“The White House on the Rhine”: a historical drama about “Hitler’s favorite hotel”

One of the most famous hostels in Bonn, the Rheinhotel Dreesen can glimpse the past steeped in history. Troubled times behind the hotel where Charlie Chaplin stayed, which was considered the “favorite hotel of the Fuhrer”. In ARD’s two-part series The White House on the Rhine, fantasy and reality come together and result in a thrilling historical drama.


The White House on the Rhine

historical drama • 03.10.2022• 8:15 pm

“Take care of your son in the near future,” Joop Butzer (Peter Notmeyer) warns his former boss Fritz Driessen (Benjamin Sadler). And the dismissed hotel chef whispers that he can’t tell Drazen anything else. As a viewer, of course, you already know why the hotelier’s son is in danger: Emil (Jonathan Berlin) shoots his boss as a soldier during World War I – and is now, at home, blackmailed by a former front-line comrade (Hendrik Hetmann).

It is an oppressive background story that stretches like a red thread through the historic two-part event The White House on the Rhine. Time and time again, Emil, the constantly ambivalent protagonist in both films, fell for his actions during the war. Every moment of the shock reminded him of the intense guilt that – as many flashbacks show – was ultimately just self-defense. In general: Emil always tries to act according to his knowledge and faith. In fact. Therefore, it only hurts to watch how the younger director of the “Rheinhotel Dreesen”, brilliantly embodied by Jonathan Berlin, increasingly abandons his own principles.

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The true story of the hotel owner’s dynasty

“Emil’s change in the course of the film, the decision to betray his ideals for the sake of the survival of the hotel, is the most tragic and incriminating point of the character and once again shows how dangerous it is not to reject repressive political forces in all respects.”, sums up the lead actor only 28-year-old Jonathan Berlin. His role is one that turns the largely true story of the Rhenish County hotelier’s dynasty into a gripping drama. So it’s no surprise that Emil Driesen didn’t actually exist – unlike Maria (Kathrina Schutler) and Fritz Driessen, Emil’s parents in the movie.

The subsequent documentary highlights what is happening around the hotel

As those interested in history can find out in the “Rheinhotel Dreesen” documents, the latter is based on the actual ancestors of the current hotel operator, 70-year-old Fritz Dreesen. The first features an approximately 30-minute informative film by Martin Herzog – after a short break due to “everyday themes” – on Monday, October 3, at 11:35 p.m., following the two-part fictional show. The documentary explains: “The White House on the Rhine” may have compressed real events too much and added one conflict or another for entertainment purposes. However, it is undeniable that the historic hotel and its operators have played a major role in many historical turning points.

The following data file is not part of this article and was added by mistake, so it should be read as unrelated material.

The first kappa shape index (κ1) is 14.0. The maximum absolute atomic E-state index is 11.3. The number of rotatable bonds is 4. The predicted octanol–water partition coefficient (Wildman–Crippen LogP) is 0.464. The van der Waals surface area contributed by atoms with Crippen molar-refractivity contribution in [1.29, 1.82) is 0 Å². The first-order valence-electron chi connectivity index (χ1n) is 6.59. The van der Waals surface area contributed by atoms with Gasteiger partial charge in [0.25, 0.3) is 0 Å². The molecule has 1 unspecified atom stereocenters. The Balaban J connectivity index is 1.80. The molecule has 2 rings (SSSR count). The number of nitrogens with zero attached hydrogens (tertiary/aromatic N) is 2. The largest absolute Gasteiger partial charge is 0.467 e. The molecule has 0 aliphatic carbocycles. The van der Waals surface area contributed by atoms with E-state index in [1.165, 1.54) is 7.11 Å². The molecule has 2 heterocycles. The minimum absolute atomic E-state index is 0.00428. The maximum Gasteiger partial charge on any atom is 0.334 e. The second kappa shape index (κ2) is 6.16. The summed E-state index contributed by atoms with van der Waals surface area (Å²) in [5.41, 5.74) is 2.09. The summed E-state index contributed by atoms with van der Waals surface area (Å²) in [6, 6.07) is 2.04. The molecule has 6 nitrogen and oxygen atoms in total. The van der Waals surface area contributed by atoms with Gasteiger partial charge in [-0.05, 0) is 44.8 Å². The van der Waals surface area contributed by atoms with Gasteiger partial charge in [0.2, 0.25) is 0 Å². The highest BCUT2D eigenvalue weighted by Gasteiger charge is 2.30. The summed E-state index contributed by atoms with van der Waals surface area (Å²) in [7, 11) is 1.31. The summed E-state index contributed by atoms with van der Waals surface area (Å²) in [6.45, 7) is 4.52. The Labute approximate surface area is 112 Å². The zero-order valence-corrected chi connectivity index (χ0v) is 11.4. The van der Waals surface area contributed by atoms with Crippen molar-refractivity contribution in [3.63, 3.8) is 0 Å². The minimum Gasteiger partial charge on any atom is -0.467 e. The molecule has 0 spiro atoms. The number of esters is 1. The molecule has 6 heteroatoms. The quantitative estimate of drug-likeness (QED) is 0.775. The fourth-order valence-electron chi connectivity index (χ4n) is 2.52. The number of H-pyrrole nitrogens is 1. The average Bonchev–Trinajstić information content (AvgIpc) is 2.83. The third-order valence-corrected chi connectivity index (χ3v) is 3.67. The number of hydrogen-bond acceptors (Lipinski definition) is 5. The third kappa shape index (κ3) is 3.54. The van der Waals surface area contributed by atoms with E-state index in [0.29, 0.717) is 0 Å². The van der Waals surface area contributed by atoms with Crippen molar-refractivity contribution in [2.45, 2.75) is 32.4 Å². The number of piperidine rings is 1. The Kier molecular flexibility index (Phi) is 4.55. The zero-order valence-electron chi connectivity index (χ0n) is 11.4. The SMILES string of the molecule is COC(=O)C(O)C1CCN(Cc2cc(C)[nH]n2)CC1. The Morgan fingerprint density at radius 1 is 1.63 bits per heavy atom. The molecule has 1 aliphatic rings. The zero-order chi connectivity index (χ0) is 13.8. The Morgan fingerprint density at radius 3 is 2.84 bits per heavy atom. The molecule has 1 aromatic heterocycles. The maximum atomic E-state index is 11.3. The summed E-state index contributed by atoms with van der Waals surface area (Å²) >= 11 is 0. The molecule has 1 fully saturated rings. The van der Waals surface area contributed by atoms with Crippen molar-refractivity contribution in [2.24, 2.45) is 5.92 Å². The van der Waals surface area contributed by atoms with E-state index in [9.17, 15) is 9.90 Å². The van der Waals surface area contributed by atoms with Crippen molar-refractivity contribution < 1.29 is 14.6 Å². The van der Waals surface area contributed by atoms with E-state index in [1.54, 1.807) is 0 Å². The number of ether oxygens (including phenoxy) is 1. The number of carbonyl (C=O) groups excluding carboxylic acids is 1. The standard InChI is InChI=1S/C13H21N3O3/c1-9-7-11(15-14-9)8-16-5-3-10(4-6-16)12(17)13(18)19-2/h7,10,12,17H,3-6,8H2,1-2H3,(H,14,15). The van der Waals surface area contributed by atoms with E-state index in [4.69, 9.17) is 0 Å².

Adolf Hitler and Reinhotel Dreesen

“It’s crazy what happened in this house,” Anna Maria Driesen, who will soon take over the management of the hotel from the fifth generation, says in the documentary. The 90-minute films, with first-class actors such as Schüttler, Sadler and Nicole Heesters, directed by director Thorsten M. Schmidt from a screenplay by Dirk Kamber, also appear: The end of the First World War and the eve of the Second is said to have taken place at the Rheinhotel, and they can be described with confidence. as “crazy”. So it’s not true that Charlie Chaplin (played by Stephen Moltary in the movie) and Adolf Hitler (Max Gerch) unknowingly lived next door to each other in the hotel. However, it is true that Chaplin was a guest in 1921 and that the Driessens House was considered the “favorite hotel of the Fuhrer” from 1926 onwards.

The filmmakers depict the impact Hitler had on his self-proclaimed favorite hotel with equal admiration as the fact that the dictator maintained a cordial relationship with the Driessens family – even though Fritz Driessen was considered “half-Jewish” in the sense of Nazi ideology. This paradox, typical of the interwar years, is captured by Schmidt and Kamber in their films without pity, but with a great deal of narrative skill. hats!

The White House on the Rhine – Monday 03.10.2019. – ARD: 8.15 p.m.


source: teleschau – der mediendienst GmbH

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